The amendment was clearly carried.

The Dean of Portsmouth, the Very Revd David Brindley (Southern Deans), said that his only hesitation about supporting the motion was whether it actually meant anything in practical terms.

Lt Gemma Winterton (Service Chaplains) said that her church had been supportive of her during her service in Afghanistan. Her commitment to the Navy meant, however, that she was away often. "I have been told I'm not committing as a Christian, because I'm not on the rota for the Sunday school, or coffee after the service."

The Revd Charles Razzall (Chester) drew the Synod's attention to those working in the defence industries, and in the intelligence services: "We must try to encourage business to provide the right opportunities for those who find it difficult to find employment."

The Revd Ruth Hind (West Yorkshire & the Dales)requested that the briefing be made to all parish clergy. Some of the Forces' spiritual needs would be met by their chaplains, but "that does not mean the rest of us have nothing to contribute." The Covenant should not be interpreted as "unconditional support for the Armed Forces". It was "not appropriate for the Church to be a cheerleader to the Forces".

The Revd Ian Wheatley (Service Chaplains) said that Forces families felt "isolated". The Church had a "golden opportunity to connect with military families, helping them build up the body of Christ".

The Revd Paul Cartwright (West Yorkshire & the Dales)said that the Covenant required action as well as words. He urged bishops to identify someone who could champion the Covenant in the dioceses.

Canon Simon Butler (Southwark)suggested that there had been an "enormous change in public attitudes" towards the Forces since the late 1980s. There was a danger that we "use the language of heroism too easily". The romanticisation of service "diminishes its importance in society, and reduces the humanity of those serving to mere ciphers".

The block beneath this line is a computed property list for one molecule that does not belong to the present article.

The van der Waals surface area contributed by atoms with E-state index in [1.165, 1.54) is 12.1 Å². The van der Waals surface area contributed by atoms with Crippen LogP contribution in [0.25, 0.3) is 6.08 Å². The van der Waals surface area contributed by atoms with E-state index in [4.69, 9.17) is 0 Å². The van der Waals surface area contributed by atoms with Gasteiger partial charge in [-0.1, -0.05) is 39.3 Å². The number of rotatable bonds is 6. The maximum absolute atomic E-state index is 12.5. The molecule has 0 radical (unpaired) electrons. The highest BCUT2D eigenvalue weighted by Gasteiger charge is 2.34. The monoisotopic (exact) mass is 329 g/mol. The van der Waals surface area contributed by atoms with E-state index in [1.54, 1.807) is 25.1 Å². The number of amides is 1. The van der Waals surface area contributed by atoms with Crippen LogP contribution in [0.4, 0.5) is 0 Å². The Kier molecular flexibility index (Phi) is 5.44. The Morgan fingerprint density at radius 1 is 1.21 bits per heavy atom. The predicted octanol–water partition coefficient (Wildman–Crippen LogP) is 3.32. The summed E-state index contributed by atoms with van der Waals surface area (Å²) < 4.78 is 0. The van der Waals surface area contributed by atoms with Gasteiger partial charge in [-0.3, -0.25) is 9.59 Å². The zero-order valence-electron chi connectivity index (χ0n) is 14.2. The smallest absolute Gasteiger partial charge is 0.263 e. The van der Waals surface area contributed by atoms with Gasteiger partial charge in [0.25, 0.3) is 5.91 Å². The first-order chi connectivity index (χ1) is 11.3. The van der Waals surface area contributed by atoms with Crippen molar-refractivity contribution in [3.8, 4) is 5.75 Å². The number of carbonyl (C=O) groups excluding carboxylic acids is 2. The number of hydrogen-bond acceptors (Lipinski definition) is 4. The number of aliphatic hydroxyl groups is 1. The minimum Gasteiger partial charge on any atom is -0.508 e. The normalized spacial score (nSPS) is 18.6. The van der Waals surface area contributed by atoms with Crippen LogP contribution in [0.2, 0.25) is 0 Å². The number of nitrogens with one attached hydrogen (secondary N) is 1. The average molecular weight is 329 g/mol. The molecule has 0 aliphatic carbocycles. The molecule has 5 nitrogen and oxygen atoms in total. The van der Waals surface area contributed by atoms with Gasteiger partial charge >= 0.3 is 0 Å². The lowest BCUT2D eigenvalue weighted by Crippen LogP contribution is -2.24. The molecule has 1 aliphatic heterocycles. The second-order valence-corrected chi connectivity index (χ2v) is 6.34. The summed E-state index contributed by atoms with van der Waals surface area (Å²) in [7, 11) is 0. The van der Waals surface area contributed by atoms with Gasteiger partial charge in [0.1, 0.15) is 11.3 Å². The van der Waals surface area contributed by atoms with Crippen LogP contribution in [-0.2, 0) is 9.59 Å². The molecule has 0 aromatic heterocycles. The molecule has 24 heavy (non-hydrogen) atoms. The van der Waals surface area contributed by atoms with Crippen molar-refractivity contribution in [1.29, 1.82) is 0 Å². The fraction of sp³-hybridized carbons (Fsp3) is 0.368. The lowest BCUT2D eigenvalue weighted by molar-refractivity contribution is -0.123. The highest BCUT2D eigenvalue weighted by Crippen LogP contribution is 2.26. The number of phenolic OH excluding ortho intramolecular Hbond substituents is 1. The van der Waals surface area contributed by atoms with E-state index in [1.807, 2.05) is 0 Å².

The Dean of St Paul's, the Very Revd Dr David Ison (Southern Deans), said that, two weeks previously, his son had come back from flying helicopters, while five of his colleagues had come home dead. The Forces were "sent out to do our dirty work. . . Let's love, recognise, and honour them."

The motion was carried by 393 to 2 with 3 recorded abstentions. It read:


That this Synod, believing that the commitment of those that serve in the Armed Forces demands a reciprocal obligation from the Nation to ensure that they and their families are not disadvantaged:

(a) ask dioceses to reflect on the Armed Forces Covenant and to consider signing Community Covenants, where not already signed, and Corporate Covenants, setting out how they can meet both the pastoral and spiritual needs of the Armed Forces Community, including serving personnel, regulars and reservists, and military families located in their own diocesan area;

(b) invite the Archbishops' Council to sign a Corporate Armed Forces Covenant setting out how it will provide pastoral and spiritual support for the Armed Forces Community, including serving personnel, regulars and reservists, and military families; and

(c) ask the Archbishops' Council to report to Synod in the next quinquennium on the implications of the recommendations set out in The Church and the Armed Forces Covenant (GS 1960).